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Rick Perry Fails Govt 101: Claims Executive Orders Can Repeal Laws Passed By Congress

By Igor Volsky  

"Rick Perry Fails Govt 101: Claims Executive Orders Can Repeal Laws Passed By Congress"

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During Mike Huckabee’s Presidential Forum on Saturday night, Rick Perry repeatedly insisted that the president has the authority to block the implementation of the Affordable Care Act, despite a recent Congressional Research Service report finding to the contrary. “The executive order obviously gives you that authority,” Perry repeated four different times to Virginia Attorney General Ken Cuccinelli, who quizzed Perry on the executive branch’s authority to eliminate a law duly passed by Congress:

CUCCINELLI: You said if elected you would issue an executive order to block the implementation of the federal health care law. What is your authority to unilaterally invalidate a law passed by Congress and signed by the president?

PERRY: Well, obviously an executive order. [...]

CUCCINELLI: As a president, it sounds like you’re ready to simply use an executive order to void this law or large parts of it that you don’t agree with.

PERRY: Absolutely. And I think…

CUCCINELLI: What is your authority for that?

PERRY: The executive order obviously gives you that authority, but also as I said earlier, having men and women in those agencies that are going to share your philosophy…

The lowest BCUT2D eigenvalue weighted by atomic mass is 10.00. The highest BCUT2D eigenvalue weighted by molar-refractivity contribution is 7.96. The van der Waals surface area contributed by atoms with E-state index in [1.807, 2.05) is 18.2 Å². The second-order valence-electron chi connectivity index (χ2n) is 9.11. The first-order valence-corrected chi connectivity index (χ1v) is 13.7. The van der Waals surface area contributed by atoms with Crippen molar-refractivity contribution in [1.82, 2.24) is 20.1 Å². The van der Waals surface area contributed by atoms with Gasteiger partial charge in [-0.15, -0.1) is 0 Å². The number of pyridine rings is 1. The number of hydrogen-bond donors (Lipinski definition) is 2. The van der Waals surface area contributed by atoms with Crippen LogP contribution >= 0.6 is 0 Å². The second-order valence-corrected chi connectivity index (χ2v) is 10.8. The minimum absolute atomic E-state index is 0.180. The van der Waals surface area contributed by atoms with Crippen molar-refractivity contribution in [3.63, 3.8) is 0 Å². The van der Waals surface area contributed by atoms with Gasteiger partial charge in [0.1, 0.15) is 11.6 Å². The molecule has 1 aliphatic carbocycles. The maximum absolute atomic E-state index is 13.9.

CUCINELLI: You are taking the position that you can stop the implementation of a law passed by Congress, signed by the president, with an executive order?

PERRY: I am saying we can stop parts of it. The other parts of it, obviously would have to be done from the rules standpoint

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But a Congressional Research Service report out just last week found that while a president would be able to alter certain regulations, issuing waivers through executive authority would “likely conflict with an explicit congressional mandate and be viewed ‘incompatible with the express…will of Congress.’”

“A President would not appear to be able to issue an executive order halting an agency from promulgating a rule that is statutorily required by PPACA,” the report said. “A President would not appear to be able to issue an executive order halting statutorily-required programs or mandatory appropriations for a new grant or other program in PPACA.”

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